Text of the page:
St. Bonaventure University


Andrews, Kathryn J.

Kathryn Andrews

Childhood Education
School of Education

Chair, Childhood Education & Childhood Studies Programs
Assistant Professor, Childhood Education
Office phone: (716) 375-2167
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B37 Plassmann Hall
  • EDUC 304. Methods, Models, and Management of Instruction
  • EDUC 310. Methods for Teaching Elementary Social Studies and Language Arts
  • EDUC 312X. Developmental Reading
  • EDUC 430. Methods and Models of Teaching Elementary Science, Math, and Technology
  • EDUC 401. Diagnostic and Prescriptive Reading
  • EDUC 425. Organization and Assessment for Elementary Classrooms
  • ECED 240. Foundations of Early Childhood Education
  • ECED 420. Curriculum and Assessment for Early Childhood Education
  • CE 511. Human Growth & Development
  • Ph.D., Curriculum, Instruction, and Science of Learning, State University of New York at Buffalo, NY
  • M.S.Ed., Elementary Education, Daemen College, Amherst, NY
  • B.S., Psychology with a focus in Counseling and Business Administration minor,  University of Maryland, Okinawa, Japan
Kathryn’s lifelong commitment to children and families started with motherhood. Upon the birth of her first son, she wanted to be a stay-at-home mom but needed to remain employed to make ends meet. For this reason and with the support of the Air Force, she started a family child care business serving military families.

Immediately, and somewhat unexpectedly, she was fascinated by the development of her newborn son and his playmates. Oh, and she was maybe a bit overwhelmed by the regulatory aspects of caring for children too, but soon she would find herself blessed with an opportunity to deeply learn about the field of education during a pivotal time in history.

Before long, Kathryn and her family accepted an overseas assignment to Okinawa, Japan. After navigating through the initial culture shock, she started working with Marine Corps Community Services in the child development services department. This department was of particular importance to the military community due to the profound impact 9/11 had military families.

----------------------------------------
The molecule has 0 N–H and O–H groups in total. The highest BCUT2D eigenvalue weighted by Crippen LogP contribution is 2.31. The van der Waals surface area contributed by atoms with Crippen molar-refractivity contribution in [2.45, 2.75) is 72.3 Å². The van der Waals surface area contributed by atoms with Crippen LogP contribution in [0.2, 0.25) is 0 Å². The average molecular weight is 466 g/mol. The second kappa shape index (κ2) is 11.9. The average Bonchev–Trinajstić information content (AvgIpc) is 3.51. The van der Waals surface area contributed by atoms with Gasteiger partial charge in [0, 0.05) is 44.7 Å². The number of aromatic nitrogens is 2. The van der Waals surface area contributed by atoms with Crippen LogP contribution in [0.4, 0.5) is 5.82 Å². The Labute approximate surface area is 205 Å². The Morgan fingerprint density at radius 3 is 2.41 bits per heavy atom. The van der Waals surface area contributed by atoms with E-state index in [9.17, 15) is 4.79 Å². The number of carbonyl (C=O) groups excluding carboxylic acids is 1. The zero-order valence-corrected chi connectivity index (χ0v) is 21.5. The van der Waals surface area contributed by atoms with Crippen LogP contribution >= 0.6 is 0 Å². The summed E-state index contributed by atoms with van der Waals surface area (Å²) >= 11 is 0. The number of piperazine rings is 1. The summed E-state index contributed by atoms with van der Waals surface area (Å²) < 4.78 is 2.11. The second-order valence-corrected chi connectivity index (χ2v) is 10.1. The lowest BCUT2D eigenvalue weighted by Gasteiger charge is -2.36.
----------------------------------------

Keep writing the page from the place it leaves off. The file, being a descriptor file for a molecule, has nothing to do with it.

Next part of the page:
This was her first experience learning about the many program models and theories that guided educational programs beyond a family child care setting. Eventually, Kathryn worked specifically with single and dual military families of special needs children managing military child care programs. She was responsible for ensuring each program met the needs of each child and family during a time in our nation’s history that was unprecedented.

Child services experienced a quick and rapid rise in demand as active duty members deployed. Nonetheless, and with the continued support of military spouse programs, Kathryn began to formally study child development and welcomed two more children to her family.

Six years in Okinawa afforded her the opportunity to work with children and families in a wide range of educational settings and with families from many different backgrounds. After moving back stateside and again experiencing culture shock that may have been far more difficult than the culture shock she experienced six years earlier, she continued her formal education while she deliberately and methodically engaged in teaching experiences that spanned the entire developmental spectrum.

Consequently, she has taught at each level, starting from educating prenatal families all the way through to teaching young adults in higher education. Undoubtedly, teaching in the field remains her most valuable resource as she works with pre-service teachers. Her deep understanding of learning at each developmental stage and learning within different cultures ensures pre-service teachers in our program will produce instruction that is not only developmentally appropriate but also culturally sensitive.

Additionally, as a researcher, she continually adopts the use of innovative research methods to better understand childhood learning that gives a voice to children and their families. Her research emphasizes how curriculum is able to best leverage informal learning in childhood; includes a strong commitment to teacher and multicultural education; and exemplifies her dedication to students, the department, and the profession.

In short, Kathryn is a master of streamlining chaos and consistently demonstrates to her students nothing is out of reach — even as the educational landscape rapidly changes. 
I view human learning through a learning sciences lens and believe the learning sciences move beyond cognitive psychology, depart from a behaviorist perspective, and create space for alternative theoretical approaches to learning.

While embracing a mix of methodology that draws upon fields like anthropology, psychology, linguistics, and education, the learning sciences encompass multiple perspectives of learning and consider each learning context as its own ecology. Consequently, a solid education program focuses on process as well as content, values different ways of being, and motivates students by incorporating meaningful interactions that allow for autonomy and creativity by building from informal learning experiences.

I believe my students have as much to offer me as I may have to offer them in the learning experience. Our experiences together create knowledge as a result of our shared experiences each semester. It is my hope my students will one day adopt this philosophy as a teacher.